Hull Cabin Historic District facts for kids
Quick facts for kids
Hull Cabin Historic District
|Nearest city||Grand Canyon South Rim, Arizona|
|Area||35 acres (14 ha)|
|Built by||William Hull|
|Architectural style||Log Cabin|
|NRHP reference No.||85003370|
|Added to NRHP||October 23, 1985|
The Hull Cabin was built in the late 1880s near the South Rim of the Grand Canyon by settler William Hull. The Hull family arrived in the area in 1880 and established a ranch in the area, raising sheep and building the Hull Tank, a large earth-banked reservoir for their stock. The Hulls branched out into prospecting and were among the first to take in tourists heading to the Grand Canyon.
In 1893 the lands surrounding the Hull property were designated the Grand Canyon Forest Reserve. At some point after 1893 Hull left the area, and the cabins became property of the Department of the Interior. The cabin site was located near the somewhat boundary between Grand Canyon National Monument and Coconino National Forest, and at various times was considered to be within either property. However, on February 21, 1907 the cabin and its dependencies were transferred to Coconino National Forest, becoming the Hull Tank Ranger Station. In 1910 the cabin became the Hull Tank Ranger Station, the headquarters for Tusayan National Forest, which was created from Coconino. The forest managed the Grand Canyon area until the creation of the national park in 1919, working from the Hull Cabin in summer and from Anita, Arizona in the winter. Tusayan was incorporated into Kaibab National Forest in 1934., and the cabin became the headquarters of the Tusayan District until 1940, when operations were moved to the Moqui Ranger Station near Tusayan. The cabin's rear extension was added at that time, and probably the stone living room chimney. A 1950 proposal was advanced to include the area around the Hull Cabin in Grand Canyon National Park, but the idea was never pursued.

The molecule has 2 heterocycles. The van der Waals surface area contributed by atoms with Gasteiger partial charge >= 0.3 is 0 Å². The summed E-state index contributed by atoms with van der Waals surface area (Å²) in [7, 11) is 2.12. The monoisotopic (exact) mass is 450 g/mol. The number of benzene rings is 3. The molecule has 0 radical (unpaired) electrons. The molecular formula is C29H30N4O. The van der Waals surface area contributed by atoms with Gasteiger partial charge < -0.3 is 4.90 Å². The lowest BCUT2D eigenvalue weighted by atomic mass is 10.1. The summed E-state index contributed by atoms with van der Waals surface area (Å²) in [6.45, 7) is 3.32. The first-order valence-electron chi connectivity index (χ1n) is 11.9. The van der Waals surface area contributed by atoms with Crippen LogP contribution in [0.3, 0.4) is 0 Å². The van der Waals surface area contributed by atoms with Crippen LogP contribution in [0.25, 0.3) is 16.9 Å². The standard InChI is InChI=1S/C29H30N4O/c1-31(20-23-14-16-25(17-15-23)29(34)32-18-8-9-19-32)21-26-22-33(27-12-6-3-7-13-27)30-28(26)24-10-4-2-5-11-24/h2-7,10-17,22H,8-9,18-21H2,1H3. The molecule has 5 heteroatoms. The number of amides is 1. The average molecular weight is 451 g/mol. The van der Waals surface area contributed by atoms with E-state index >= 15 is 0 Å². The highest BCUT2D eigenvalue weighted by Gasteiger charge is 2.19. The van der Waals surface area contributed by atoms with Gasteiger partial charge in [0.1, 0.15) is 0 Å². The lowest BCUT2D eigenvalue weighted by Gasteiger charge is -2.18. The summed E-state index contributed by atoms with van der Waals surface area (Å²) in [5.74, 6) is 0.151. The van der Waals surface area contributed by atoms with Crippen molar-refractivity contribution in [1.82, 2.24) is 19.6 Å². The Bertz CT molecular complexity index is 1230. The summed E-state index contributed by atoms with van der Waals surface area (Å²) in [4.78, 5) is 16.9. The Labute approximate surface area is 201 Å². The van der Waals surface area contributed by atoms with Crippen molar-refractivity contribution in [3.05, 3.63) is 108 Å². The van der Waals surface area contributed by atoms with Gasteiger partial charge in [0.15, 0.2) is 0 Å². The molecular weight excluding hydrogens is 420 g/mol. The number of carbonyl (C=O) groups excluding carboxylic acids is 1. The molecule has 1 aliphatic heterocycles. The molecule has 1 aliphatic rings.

The small historic district includes the Hull Cabin, a storage cabin, a barn, a root cellar, and the Hull Tank. The Hull Cabin is constructed of round Ponderosa pine logs, V-notched at the corners. In construction the cabin resembles the Buckey O'Neill Cabin at the South Rim. The cabin rests on a Coconino sandstone foundation. It measures 37 feet (11 m) by 27 feet (8.2 m), arranged in a main block with a shed-roofed porch along the front and a perpendicularly gabled ell extending to the rear. The front section comprises a kitchen and a living room, with the bedroom to the rear. The storage cabin measures 16 feet (4.9 m) by 18 feet (5.5 m), and is constructed to match the main cabin. It comprises a single concrete-floored room. A root cellar near the storage cabin has collapsed.
The barn is a 22-foot (6.7 m) by 26-foot (7.9 m) dovetailed log structure on a sandstone slab foundation. The roof is corrugated metal and the floor is dirt. Hull Tank is located about 1,500 feet (460 m) to the southeast of the main cabin. Built in 1888 by William and Philip Hull, it measures about 200 feet (61 m) square and is 14 feet (4.3 m) deep, impounded with earth embankments. The Hull Tank Lookout Tree is nearby.
The Hull Cabin has been renovated by the Forest Service in 1989-90 and may be rented by the public for overnight stays. It is close to the Grandview Lookout Tower, about 1 mile (1.6 km) from the South Rim at Grandview Point.
The Hull Cabin Historic District was listed on the National Register of Historic Places on October 25, 1985.
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